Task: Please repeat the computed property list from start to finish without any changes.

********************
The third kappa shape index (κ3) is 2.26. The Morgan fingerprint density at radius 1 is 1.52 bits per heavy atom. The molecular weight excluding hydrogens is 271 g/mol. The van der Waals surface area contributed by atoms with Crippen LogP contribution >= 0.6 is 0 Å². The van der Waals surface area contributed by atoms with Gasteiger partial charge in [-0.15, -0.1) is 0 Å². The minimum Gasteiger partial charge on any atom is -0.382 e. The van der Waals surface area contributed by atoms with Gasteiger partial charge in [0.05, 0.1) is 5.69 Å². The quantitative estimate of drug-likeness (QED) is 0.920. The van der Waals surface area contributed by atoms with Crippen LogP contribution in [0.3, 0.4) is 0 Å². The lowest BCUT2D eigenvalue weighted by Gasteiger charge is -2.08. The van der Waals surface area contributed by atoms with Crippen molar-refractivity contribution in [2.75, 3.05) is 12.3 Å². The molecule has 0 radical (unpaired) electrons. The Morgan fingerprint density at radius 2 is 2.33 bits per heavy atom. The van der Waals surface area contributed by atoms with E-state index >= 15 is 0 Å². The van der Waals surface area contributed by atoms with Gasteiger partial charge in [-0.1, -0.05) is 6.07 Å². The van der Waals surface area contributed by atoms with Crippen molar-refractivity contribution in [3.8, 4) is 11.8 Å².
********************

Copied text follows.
The third kappa shape index (κ3) is 2.26. The Morgan fingerprint density at radius 1 is 1.52 bits per heavy atom. The molecular weight excluding hydrogens is 271 g/mol. The van der Waals surface area contributed by atoms with Crippen LogP contribution >= 0.6 is 0 Å². The van der Waals surface area contributed by atoms with Gasteiger partial charge in [-0.15, -0.1) is 0 Å². The minimum Gasteiger partial charge on any atom is -0.382 e. The van der Waals surface area contributed by atoms with Gasteiger partial charge in [0.05, 0.1) is 5.69 Å². The quantitative estimate of drug-likeness (QED) is 0.920. The van der Waals surface area contributed by atoms with Crippen LogP contribution in [0.3, 0.4) is 0 Å². The lowest BCUT2D eigenvalue weighted by Gasteiger charge is -2.08. The van der Waals surface area contributed by atoms with Crippen molar-refractivity contribution in [2.75, 3.05) is 12.3 Å². The molecule has 0 radical (unpaired) electrons. The Morgan fingerprint density at radius 2 is 2.33 bits per heavy atom. The van der Waals surface area contributed by atoms with E-state index >= 15 is 0 Å². The van der Waals surface area contributed by atoms with Gasteiger partial charge in [-0.1, -0.05) is 6.07 Å². The van der Waals surface area contributed by atoms with Crippen molar-refractivity contribution in [3.8, 4) is 11.8 Å².